But after today, the honor that matters most to New York is MLS Cup, their dreams of claiming silverware having been fulfilled with today’s rout in Harrison. After 17 years with an empty trophy case, New York has finally claimed their first major honor, and while some time to enjoy the achievement has been earned, the quest for trophy number two starts next weekend. The Red Bulls will be the top seed in MLS’s playoffs.

Malta captain mutes goal celebration after journalist slain

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Malta captain Andre Schembri says the car bomb slaying of a Maltese investigative journalist prompted him not to exult after scoring an historic goal.

Schembri’s temporary equalizer for Cypriot club Apollon in a 3-1 loss to Italian side Atalanta in the Europa League on Thursday made him the first Maltese player to score in proper European competition – excluding qualifying.

[ PL PREVIEW: Saints vs. West Brom ]

But instead of pumping his fist or leaping in joy over the achievement, Schembri hung his head as teammates mobbed him.

Schembri wrote on Facebook on Friday, “Celebrating my goal didn’t feel right after what happened in Malta this week.”

Malta has been stunned since Monday by the slaying of Daphne Caruana Galizia, an anti-corruption reporter whose targets included Malta’s leading politicians.

“When they killed Daphne I wasn’t able to sleep for three nights,” Schembri told the ANSA news agency. “Malta is Europe, it’s not the third world. We need to be united when faced with grief like this, to say that we’re better than all of this.

“I love my country and with that goal it came naturally to me to think about a reporter’s freedom and the life of a mother of three children.”

Premier League Preview: Southampton vs. West Bromwich Albion

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  • West Bromwich Albion hope to choose from goalkeepers Ben Foster (back) and Boaz Myhill (hamstring) for the trip to St Mary’s. Hal Robson-Kanu (strain), James Morrison (calf) and Oliver Burke (hamstring) will all be absent for the Baggies.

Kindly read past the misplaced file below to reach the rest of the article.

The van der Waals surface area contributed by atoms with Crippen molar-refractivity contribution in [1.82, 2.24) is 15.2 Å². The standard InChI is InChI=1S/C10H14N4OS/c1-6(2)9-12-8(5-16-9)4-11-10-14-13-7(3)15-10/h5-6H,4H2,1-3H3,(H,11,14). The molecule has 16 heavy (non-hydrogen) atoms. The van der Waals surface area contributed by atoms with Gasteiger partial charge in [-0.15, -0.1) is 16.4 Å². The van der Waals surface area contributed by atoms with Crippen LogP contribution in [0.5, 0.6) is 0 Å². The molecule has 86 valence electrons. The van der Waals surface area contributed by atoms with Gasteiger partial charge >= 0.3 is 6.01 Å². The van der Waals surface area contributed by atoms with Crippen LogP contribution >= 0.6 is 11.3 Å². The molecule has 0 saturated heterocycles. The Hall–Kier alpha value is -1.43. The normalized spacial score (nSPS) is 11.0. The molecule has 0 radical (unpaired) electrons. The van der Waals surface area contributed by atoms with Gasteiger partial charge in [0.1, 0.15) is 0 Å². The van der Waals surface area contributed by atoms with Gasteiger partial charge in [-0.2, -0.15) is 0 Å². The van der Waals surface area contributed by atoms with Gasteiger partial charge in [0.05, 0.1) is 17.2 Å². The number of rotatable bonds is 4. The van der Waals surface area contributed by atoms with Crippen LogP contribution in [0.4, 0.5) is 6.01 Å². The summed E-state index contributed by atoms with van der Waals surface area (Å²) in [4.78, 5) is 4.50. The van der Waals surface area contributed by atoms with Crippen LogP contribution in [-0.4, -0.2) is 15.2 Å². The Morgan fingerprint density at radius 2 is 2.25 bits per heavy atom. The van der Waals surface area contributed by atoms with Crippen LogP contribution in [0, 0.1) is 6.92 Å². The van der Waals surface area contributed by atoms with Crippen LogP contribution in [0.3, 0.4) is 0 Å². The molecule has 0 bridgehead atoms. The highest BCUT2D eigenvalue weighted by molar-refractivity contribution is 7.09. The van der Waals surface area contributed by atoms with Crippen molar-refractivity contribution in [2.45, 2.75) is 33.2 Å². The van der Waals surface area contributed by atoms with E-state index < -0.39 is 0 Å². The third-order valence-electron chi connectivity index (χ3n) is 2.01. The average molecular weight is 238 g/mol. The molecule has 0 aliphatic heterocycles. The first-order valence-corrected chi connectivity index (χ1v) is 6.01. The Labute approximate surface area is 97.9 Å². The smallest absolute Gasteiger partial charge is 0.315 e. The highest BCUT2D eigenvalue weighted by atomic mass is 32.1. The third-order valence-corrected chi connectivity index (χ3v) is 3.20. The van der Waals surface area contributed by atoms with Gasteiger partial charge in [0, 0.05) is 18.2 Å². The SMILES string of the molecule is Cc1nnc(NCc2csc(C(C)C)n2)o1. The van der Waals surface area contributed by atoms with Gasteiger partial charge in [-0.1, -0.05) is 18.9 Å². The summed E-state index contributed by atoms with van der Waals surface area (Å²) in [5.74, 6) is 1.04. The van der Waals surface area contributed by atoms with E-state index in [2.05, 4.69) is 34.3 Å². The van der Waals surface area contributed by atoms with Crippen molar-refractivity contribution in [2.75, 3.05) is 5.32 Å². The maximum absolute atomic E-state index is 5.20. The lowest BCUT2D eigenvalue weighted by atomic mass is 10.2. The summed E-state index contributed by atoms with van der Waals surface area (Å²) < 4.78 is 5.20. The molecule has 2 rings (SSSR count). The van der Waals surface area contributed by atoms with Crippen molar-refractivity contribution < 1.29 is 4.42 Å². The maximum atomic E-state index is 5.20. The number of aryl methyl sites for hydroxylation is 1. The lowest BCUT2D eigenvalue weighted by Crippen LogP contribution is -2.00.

• Southampton are again without Jeremy Pied but have no other injury concerns.
  • Of all teams to have met in at least seven different Premier League campaigns, Southampton v West Brom has the lowest goals-per-match ratio in the competition (21 in 14 matches, 1.5 per match). 
  • Dusan Tadic has been directly involved in a goal in each of his last three PL appearances against the Baggies (one goal, two assists).

Two mid-table sides meet up in the south of England as Southampton hosts West Bromwich Albion at 13:20 p.m. Saturday afternoon. (Watch live on NBCSN and online via NBCSports.com).

[ MORE: Watch full PL match replays ]

Both teams are struggling for form heading into the match. West Brom is winless in its last seven games while Southampton has just one win in its last five, coughing up a chance to defeat Newcastle a week ago.

It’s a big boost for Southampton though that Manolo Gabbiadini is back on the scoresheet after scoring twice against Newcastle. It was Gabbiadini’s first goal since the second week of the Premier League season.

At the other end, West Brom have a worry with both of its top two goalkeepers, Ben Forster and Boaz Myhill. recovering from injuries.

What they’re saying

Southampton manager Manuel Pellegrino on his team: “The reaction of the team was really good, but we have to start from the beginning with this spirit. Sometimes you have to be patient, because at the beginning teams have more energy, they are fresher and they can press you better. I think we feel comfortable with the ball. If we are precise with the ball and with our tempo, we can create more problems – it doesn’t matter who we are playing. We know that West Brom are really strong physically, and dangerous from set plays and on the counter-attack. That’s something we’ve been working on this week. Every single week we are learning from our last few games, and I feel that my players are better prepared.”